LG is looking to expand its smartphone market share and increase sales of phones in 2010 by some 20 per cent by committing to the Android software platform.
LG is currently the third largest mobile manufacturer in the world, although its position in the smartphone market has been compromised by the likes of Apple and Research in Motion (RIM).
In 2009, LG sales made up ten per cent of the mobile market and it hopes to expand on the final figure of 117 million this year.
A South Korean analyst said that while LG should be able to meet its growth targets, it might fare better at the lower end of the market.
LG's mobile Chief Executive Officer Skott Ahn said that he was aware that their previous business model, which relied upon technology packed phones rather than software, would no longer cut it in today's market.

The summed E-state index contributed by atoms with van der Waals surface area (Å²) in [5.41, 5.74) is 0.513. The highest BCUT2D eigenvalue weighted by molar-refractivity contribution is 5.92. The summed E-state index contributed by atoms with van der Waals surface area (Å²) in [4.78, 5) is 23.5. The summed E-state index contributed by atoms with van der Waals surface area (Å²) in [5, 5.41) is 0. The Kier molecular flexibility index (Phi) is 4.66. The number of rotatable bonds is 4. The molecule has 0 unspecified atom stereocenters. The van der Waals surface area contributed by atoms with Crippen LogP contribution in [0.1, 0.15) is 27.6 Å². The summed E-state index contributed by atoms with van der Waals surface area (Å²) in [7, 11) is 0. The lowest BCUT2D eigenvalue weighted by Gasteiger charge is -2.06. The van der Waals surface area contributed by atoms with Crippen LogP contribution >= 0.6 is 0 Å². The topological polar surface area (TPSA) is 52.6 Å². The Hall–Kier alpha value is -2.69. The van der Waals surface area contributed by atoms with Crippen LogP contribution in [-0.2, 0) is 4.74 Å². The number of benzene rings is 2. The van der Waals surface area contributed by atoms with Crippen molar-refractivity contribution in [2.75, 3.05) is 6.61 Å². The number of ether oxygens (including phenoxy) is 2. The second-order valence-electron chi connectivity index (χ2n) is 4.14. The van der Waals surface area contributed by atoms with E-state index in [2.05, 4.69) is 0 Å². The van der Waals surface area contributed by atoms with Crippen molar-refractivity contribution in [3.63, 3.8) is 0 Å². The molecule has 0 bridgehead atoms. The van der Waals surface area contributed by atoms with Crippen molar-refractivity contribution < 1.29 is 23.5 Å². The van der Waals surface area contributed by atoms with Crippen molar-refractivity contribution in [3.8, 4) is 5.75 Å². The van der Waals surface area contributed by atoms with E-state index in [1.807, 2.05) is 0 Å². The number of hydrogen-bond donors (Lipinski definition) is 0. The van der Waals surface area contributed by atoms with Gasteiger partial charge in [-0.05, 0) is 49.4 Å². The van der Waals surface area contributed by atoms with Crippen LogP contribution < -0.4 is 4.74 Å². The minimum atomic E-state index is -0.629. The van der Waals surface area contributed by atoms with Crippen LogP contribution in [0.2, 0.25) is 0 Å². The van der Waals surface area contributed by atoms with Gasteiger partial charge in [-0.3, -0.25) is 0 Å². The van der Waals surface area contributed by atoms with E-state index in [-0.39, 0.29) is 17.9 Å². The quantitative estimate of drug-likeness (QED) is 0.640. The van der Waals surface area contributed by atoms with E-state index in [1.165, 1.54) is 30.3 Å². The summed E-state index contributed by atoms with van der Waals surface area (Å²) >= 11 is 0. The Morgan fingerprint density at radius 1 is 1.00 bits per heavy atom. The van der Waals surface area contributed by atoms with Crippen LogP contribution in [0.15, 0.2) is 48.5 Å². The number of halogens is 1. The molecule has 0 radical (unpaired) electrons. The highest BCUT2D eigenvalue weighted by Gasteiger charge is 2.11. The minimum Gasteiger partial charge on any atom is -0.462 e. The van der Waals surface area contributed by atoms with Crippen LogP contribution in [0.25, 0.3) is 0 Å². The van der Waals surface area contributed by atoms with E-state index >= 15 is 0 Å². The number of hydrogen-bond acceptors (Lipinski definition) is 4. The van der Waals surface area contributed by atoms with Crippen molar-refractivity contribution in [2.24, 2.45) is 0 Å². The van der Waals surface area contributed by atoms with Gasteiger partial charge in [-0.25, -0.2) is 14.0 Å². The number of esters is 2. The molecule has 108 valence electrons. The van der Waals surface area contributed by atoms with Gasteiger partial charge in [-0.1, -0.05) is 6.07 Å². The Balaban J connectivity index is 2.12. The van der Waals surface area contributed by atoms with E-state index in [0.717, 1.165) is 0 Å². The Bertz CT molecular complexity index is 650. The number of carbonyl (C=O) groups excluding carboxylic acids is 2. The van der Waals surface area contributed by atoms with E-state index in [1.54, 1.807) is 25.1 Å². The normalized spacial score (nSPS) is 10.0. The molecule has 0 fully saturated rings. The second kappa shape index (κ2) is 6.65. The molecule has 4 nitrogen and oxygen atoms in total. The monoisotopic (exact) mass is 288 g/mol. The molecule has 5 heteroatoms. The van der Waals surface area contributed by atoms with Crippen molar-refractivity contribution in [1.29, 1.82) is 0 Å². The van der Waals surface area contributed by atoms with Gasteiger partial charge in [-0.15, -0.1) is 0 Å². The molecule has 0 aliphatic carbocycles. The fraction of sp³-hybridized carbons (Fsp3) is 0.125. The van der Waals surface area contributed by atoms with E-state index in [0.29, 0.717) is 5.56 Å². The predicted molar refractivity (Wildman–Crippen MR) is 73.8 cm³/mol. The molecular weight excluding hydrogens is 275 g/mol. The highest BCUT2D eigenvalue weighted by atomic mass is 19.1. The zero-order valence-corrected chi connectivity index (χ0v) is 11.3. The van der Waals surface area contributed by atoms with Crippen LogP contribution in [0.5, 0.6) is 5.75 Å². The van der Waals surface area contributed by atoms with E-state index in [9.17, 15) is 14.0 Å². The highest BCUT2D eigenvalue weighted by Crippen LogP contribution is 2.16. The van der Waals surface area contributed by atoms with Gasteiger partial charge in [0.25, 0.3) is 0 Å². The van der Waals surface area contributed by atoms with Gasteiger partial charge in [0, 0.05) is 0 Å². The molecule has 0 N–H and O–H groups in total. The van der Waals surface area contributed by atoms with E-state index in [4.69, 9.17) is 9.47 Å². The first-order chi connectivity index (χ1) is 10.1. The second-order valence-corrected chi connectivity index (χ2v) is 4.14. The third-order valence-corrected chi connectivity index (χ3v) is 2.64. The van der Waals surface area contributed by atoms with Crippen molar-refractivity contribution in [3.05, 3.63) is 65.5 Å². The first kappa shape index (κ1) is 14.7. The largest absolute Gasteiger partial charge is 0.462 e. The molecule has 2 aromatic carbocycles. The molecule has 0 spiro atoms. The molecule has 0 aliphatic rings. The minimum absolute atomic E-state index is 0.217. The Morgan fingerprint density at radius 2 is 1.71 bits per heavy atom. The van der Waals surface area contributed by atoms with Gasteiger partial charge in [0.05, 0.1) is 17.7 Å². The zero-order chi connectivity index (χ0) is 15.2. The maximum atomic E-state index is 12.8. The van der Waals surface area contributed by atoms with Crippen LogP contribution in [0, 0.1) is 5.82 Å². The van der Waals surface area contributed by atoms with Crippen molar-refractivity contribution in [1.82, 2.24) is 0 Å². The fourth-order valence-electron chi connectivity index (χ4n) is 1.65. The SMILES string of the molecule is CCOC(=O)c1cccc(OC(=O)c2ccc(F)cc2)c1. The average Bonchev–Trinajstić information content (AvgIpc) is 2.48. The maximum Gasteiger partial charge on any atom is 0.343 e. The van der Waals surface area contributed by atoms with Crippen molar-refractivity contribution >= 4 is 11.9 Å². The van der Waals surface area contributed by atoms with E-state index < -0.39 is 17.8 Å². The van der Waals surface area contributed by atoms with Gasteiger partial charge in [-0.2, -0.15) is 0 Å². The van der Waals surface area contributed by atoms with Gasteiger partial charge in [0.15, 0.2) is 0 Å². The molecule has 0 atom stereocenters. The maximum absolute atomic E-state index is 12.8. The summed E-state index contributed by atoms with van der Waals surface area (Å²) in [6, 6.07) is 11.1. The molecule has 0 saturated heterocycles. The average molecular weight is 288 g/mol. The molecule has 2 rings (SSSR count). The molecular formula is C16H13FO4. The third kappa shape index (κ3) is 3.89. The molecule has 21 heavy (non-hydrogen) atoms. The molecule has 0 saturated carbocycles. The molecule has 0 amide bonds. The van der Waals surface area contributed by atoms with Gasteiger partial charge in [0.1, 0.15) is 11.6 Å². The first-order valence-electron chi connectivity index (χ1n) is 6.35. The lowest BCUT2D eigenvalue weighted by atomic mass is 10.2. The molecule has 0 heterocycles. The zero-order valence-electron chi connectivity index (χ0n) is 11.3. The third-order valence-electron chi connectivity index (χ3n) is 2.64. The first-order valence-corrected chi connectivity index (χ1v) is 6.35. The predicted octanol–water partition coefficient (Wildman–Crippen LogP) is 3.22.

Mr Ahn said that co-operation between manufacturers and network providers was needed to ensure success.
He also said that LG would no longer be developing its own mobile operating systems in house and would be looking to Google Android and Windows Mobile in 2010.
LG has announced plans to release 20 smartphones this year, of which over 50 per cent will make use of Android.
Ben Wood, who heads up consultancy at analyst firm CSS Insight, said that with the Symbian and Windows Mobile platforms currently being redeveloped for reboots later in the year, Android was the only complete platform that manufacturers could rely on.
Many believe that the release of the Nexus One could have altered the level of support given to Android by manufacturers who were thinking about supporting the platform and LG was keen to assert its commitment to Windows Mobile and Microsoft which it cemented in a deal in early 2009.